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The Pony Express

The student news site of Center Hill High School.

The Pony Express

The student news site of Center Hill High School.

The Pony Express

Opinion: Stay safe, Center Hill: My experience with COVID-19.

Snapchat photo used with permission of the Dawson family
When Lily Dawson’s father was isolated in the spring with COVID-19, she visited him through the so-called “drive-thru” window of her parents’ bedroom. Lily, her sister, and their mother all eventually contracted COVID-19. The family’s symptoms were mild, and months later Lily said her sense of smell is still messed up.

I remember the night in March when I was told the news. I had overheard my parents talking about my dad getting tested for COVID-19 that morning. My parents didn’t plainly tell my sister and me that my dad was getting tested, but they didn’t hide it from us either. I didn’t think about it much until later that night.

I was up on a call with my boyfriend around 10:30 p.m. when my mom called for me and my sister and calmly told us the news. The doctors called; my dad’s test was positive. Dad had to stay home for two weeks, isolated in my parents’ bedroom, from the first day he showed symptoms. If he continued to show symptoms, he had to go three days without running a fever.

The rest of the family couldn’t leave the house until two weeks after Dad was diagnosed. If we started showing symptoms, we would follow the same procedures as him. My mom had to sleep with my sister in her room. I was to stay in my room as much as possible. We were to wash our hands every 30 minutes for 30 seconds.

I was terrified. I had heard about coronavirus on the news, and I was scared I might become another statistic. We know more about the virus now, but back then all you heard about were the numbers of cases and deaths. 

The worst part was when I walked into the living room a few minutes after we heard the news to get something from my parents’ room. My dad was in the kitchen, leaning against the counter. I wanted to say something, but I didn’t know what I could say to make things better.

I went, “Dad?”

He stopped and looked up at me. 

“I love you,” I said.

I could see he was scared. “I love you too honey,” he said, looking and sounding defeated. “I’m sorry, y’all. I really am.”

His voice cracked through the words as he tried not to cry. I could tell by his voice, he felt as if he had failed us, like he brought this danger into his family. He couldn’t do anything; he couldn’t protect us. I can’t put into words how hard that hit me. I will never forget that moment. That was the worst part, worse than the fear, the pain, and the uncertainty of the future. While he fought back tears, he still looked as though he was trying to be the strong man of the family.

My family didn’t talk about the virus much when it was in our house. But we all knew how everyone else felt: scared. 

Since we couldn’t leave the house, groceries were an issue. Luckily, my dad’s work bought us some groceries and so did our neighbors. My dad’s work also delivered cookies and sweets to help us keep our spirits up. I tried to stay positive, even though it was difficult. I remembered that my parents’ room had a window. I walked outside to my backyard, knocked on their window and said, “You up?” I heard a chuckle come from inside and my dad opened the blinds and smiled. I sat there and talked to him. It was one of the only ways I could see him and talk to him. I tried to do this once a day while he was isolated. (This was nicknamed the drive-thru window.)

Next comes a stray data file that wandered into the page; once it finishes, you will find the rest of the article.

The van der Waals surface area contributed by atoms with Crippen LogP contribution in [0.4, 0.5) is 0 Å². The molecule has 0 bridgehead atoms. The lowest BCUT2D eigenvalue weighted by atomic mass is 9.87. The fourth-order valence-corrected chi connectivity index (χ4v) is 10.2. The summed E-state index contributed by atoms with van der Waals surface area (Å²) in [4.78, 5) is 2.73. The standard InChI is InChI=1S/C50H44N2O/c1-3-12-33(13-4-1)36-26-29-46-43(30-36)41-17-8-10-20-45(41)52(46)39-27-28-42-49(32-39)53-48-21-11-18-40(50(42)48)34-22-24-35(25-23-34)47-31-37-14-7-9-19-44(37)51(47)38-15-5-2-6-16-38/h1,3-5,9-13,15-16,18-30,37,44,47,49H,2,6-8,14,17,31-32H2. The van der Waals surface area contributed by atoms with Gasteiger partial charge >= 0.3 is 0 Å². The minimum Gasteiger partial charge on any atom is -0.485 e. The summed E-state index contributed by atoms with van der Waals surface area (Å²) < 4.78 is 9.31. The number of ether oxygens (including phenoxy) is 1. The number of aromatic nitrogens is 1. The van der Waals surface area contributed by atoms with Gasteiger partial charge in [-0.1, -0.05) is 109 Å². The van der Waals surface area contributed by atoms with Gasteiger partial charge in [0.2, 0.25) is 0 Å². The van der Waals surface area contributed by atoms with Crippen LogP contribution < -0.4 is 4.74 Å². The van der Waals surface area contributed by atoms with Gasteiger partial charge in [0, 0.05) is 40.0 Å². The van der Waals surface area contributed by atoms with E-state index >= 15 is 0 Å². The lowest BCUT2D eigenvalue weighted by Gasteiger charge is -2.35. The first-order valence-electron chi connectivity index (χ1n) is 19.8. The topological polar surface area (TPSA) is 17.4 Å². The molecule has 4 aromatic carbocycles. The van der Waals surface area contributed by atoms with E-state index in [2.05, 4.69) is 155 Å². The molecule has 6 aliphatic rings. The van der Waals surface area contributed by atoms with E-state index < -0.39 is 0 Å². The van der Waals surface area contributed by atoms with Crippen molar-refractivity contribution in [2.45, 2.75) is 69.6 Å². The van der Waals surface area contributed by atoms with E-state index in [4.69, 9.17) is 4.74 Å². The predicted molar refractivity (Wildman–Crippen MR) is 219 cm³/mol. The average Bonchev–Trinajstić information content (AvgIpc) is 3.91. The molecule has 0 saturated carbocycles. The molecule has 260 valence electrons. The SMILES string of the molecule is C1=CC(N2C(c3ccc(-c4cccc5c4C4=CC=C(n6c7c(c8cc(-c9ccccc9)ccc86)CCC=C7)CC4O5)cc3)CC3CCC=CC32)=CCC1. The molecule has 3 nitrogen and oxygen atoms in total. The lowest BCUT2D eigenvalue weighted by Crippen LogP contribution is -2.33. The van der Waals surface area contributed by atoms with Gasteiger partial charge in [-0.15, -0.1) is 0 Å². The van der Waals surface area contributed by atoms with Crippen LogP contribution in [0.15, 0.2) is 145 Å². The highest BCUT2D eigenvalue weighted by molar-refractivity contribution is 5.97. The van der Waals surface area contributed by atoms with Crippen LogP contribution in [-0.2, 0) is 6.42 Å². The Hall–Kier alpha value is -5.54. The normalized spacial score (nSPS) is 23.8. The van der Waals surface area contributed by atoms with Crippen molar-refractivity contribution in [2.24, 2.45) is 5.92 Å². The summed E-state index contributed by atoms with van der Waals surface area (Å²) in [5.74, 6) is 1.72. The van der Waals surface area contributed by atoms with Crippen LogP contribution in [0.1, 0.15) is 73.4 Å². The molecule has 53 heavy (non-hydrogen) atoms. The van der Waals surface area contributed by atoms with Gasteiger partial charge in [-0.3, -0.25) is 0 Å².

About three days after Dad’s diagnosis, my sister, Sarah, started showing symptoms. My mom had been sleeping in her room, so this meant my mom probably had it too. After a week my mom started showing the same symptoms. After almost two weeks, I showed symptoms. My sister and I didn’t even get tested – the test is very uncomfortable – but we knew we had it. There was nothing else it could have been. Out of everyone, my sister had it the longest. Even though I had it last, she wasn’t cleared till after me.

Our symptoms included fatigue, headaches, slight nausea, and shortness of breath. Soon after I was cleared, the simple color guard routines I used to be able to breeze through were suddenly difficult for me. I’m still recovering, and my sense of smell is still messed up as of today. Due to my smell being wrong, food tastes wrong. I can taste how the food actually tastes, along with the taste of smells like a mixture of vinegar (almost pickley), peaches, and something stale or spoiled. Things like peanut butter, bread and sodas all have this gross smell, and so do shampoo and deodorant. I’ve been dealing with it for months. I’ve grown to tolerate the smell, but it’s getting better. I used to have to plug my nose to be able to drink some drinks or eat some foods. Now it has become more mild and I don’t have to hold my nose anymore.

Back in the spring, I made jokes about my case in a segment for MTv and laughed about the coronavirus with my friends. Although I believe a strong way of healing is laughter, this is a serious issue. Many people aren’t lucky enough to have such a mild case like my family did. I am only one of more than 40 million people who got COVID-19 worldwide. No one should have to go through the fear of having COVID-19. To slow the spread of the disease, which has killed more than a million people, wear a mask, wash your hands, and social distance by staying 6 feet apart when possible. Do this not only for yourself, but for your comrades in this battle against COVID-19. Stay safe, Center Hill.

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About the Contributor
Lily Dawson
Lily Dawson, Staff/Reporter
Lily Dawson, class of 2023, is a staff reporter for The Pony Express.
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